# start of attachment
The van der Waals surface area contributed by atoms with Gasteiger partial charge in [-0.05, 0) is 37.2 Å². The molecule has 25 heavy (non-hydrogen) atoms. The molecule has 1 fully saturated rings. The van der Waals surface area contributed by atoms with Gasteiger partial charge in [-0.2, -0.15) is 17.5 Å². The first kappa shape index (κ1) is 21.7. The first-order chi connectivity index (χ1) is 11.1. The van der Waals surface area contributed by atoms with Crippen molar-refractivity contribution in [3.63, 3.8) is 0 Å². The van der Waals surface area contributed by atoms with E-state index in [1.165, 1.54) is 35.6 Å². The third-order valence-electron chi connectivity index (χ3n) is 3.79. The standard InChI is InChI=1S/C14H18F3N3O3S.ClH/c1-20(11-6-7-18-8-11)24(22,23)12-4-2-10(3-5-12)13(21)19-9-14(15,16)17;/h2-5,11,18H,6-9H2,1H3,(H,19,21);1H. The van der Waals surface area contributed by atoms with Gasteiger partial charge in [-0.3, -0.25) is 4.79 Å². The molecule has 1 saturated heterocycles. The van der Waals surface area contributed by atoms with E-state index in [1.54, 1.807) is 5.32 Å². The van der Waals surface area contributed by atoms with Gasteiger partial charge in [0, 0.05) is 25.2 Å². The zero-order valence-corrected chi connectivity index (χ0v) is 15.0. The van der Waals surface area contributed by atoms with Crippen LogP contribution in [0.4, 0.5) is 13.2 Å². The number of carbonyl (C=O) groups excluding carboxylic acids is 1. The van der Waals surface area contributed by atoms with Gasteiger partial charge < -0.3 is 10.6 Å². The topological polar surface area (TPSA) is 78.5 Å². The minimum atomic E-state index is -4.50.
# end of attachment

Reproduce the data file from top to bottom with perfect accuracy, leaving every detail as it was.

The van der Waals surface area contributed by atoms with Gasteiger partial charge in [-0.05, 0) is 37.2 Å². The molecule has 25 heavy (non-hydrogen) atoms. The molecule has 1 fully saturated rings. The van der Waals surface area contributed by atoms with Gasteiger partial charge in [-0.2, -0.15) is 17.5 Å². The first kappa shape index (κ1) is 21.7. The first-order chi connectivity index (χ1) is 11.1. The van der Waals surface area contributed by atoms with Crippen molar-refractivity contribution in [3.63, 3.8) is 0 Å². The van der Waals surface area contributed by atoms with E-state index in [1.165, 1.54) is 35.6 Å². The third-order valence-electron chi connectivity index (χ3n) is 3.79. The standard InChI is InChI=1S/C14H18F3N3O3S.ClH/c1-20(11-6-7-18-8-11)24(22,23)12-4-2-10(3-5-12)13(21)19-9-14(15,16)17;/h2-5,11,18H,6-9H2,1H3,(H,19,21);1H. The van der Waals surface area contributed by atoms with Gasteiger partial charge in [-0.3, -0.25) is 4.79 Å². The molecule has 1 saturated heterocycles. The van der Waals surface area contributed by atoms with E-state index in [1.54, 1.807) is 5.32 Å². The van der Waals surface area contributed by atoms with Gasteiger partial charge in [0, 0.05) is 25.2 Å². The zero-order valence-corrected chi connectivity index (χ0v) is 15.0. The van der Waals surface area contributed by atoms with Crippen LogP contribution in [0.4, 0.5) is 13.2 Å². The number of carbonyl (C=O) groups excluding carboxylic acids is 1. The van der Waals surface area contributed by atoms with Gasteiger partial charge < -0.3 is 10.6 Å². The topological polar surface area (TPSA) is 78.5 Å². The minimum atomic E-state index is -4.50.